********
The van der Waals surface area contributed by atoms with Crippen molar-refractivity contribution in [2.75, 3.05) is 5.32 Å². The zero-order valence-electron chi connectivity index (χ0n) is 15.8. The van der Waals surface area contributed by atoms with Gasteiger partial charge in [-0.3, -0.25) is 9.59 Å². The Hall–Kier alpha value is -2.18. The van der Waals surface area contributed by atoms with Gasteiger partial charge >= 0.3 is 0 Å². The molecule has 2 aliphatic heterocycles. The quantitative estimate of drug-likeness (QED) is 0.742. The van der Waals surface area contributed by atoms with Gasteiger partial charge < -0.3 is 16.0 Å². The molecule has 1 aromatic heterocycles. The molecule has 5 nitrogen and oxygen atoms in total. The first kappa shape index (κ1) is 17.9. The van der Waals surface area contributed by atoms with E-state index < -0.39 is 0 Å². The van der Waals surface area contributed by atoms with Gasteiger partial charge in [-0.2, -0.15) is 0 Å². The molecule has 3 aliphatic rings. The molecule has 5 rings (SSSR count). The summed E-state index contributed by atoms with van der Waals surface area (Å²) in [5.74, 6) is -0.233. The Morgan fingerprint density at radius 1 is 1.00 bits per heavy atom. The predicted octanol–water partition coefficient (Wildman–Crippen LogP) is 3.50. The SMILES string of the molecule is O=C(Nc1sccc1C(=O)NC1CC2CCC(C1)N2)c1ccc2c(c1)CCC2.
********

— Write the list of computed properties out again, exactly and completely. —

The van der Waals surface area contributed by atoms with Crippen molar-refractivity contribution in [2.75, 3.05) is 5.32 Å². The zero-order valence-electron chi connectivity index (χ0n) is 15.8. The van der Waals surface area contributed by atoms with Gasteiger partial charge in [-0.3, -0.25) is 9.59 Å². The Hall–Kier alpha value is -2.18. The van der Waals surface area contributed by atoms with Gasteiger partial charge >= 0.3 is 0 Å². The molecule has 2 aliphatic heterocycles. The quantitative estimate of drug-likeness (QED) is 0.742. The van der Waals surface area contributed by atoms with Gasteiger partial charge < -0.3 is 16.0 Å². The molecule has 1 aromatic heterocycles. The molecule has 5 nitrogen and oxygen atoms in total. The first kappa shape index (κ1) is 17.9. The van der Waals surface area contributed by atoms with E-state index < -0.39 is 0 Å². The van der Waals surface area contributed by atoms with Gasteiger partial charge in [-0.2, -0.15) is 0 Å². The molecule has 3 aliphatic rings. The molecule has 5 rings (SSSR count). The summed E-state index contributed by atoms with van der Waals surface area (Å²) in [5.74, 6) is -0.233. The Morgan fingerprint density at radius 1 is 1.00 bits per heavy atom. The predicted octanol–water partition coefficient (Wildman–Crippen LogP) is 3.50. The SMILES string of the molecule is O=C(Nc1sccc1C(=O)NC1CC2CCC(C1)N2)c1ccc2c(c1)CCC2.